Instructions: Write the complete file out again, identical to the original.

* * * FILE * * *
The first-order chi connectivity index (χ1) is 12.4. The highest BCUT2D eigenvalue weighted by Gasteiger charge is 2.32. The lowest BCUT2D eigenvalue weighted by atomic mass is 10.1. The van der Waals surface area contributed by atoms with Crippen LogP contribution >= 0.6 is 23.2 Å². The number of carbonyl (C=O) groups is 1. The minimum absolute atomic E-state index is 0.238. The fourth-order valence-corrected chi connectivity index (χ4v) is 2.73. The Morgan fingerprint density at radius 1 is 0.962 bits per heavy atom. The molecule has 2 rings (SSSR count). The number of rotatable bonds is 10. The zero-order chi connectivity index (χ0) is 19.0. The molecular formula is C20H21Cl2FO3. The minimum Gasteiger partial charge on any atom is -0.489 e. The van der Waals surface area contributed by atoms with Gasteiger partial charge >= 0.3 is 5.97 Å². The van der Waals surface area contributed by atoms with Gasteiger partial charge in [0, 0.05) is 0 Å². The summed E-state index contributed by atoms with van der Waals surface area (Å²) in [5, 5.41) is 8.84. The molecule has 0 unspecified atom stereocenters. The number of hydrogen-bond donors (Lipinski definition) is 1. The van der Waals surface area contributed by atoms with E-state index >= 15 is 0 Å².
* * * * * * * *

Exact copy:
The first-order chi connectivity index (χ1) is 12.4. The highest BCUT2D eigenvalue weighted by Gasteiger charge is 2.32. The lowest BCUT2D eigenvalue weighted by atomic mass is 10.1. The van der Waals surface area contributed by atoms with Crippen LogP contribution >= 0.6 is 23.2 Å². The number of carbonyl (C=O) groups is 1. The minimum absolute atomic E-state index is 0.238. The fourth-order valence-corrected chi connectivity index (χ4v) is 2.73. The Morgan fingerprint density at radius 1 is 0.962 bits per heavy atom. The molecule has 2 rings (SSSR count). The number of rotatable bonds is 10. The zero-order chi connectivity index (χ0) is 19.0. The molecular formula is C20H21Cl2FO3. The minimum Gasteiger partial charge on any atom is -0.489 e. The van der Waals surface area contributed by atoms with Gasteiger partial charge >= 0.3 is 5.97 Å². The van der Waals surface area contributed by atoms with Gasteiger partial charge in [0, 0.05) is 0 Å². The summed E-state index contributed by atoms with van der Waals surface area (Å²) in [5, 5.41) is 8.84. The molecule has 0 unspecified atom stereocenters. The number of hydrogen-bond donors (Lipinski definition) is 1. The van der Waals surface area contributed by atoms with E-state index >= 15 is 0 Å².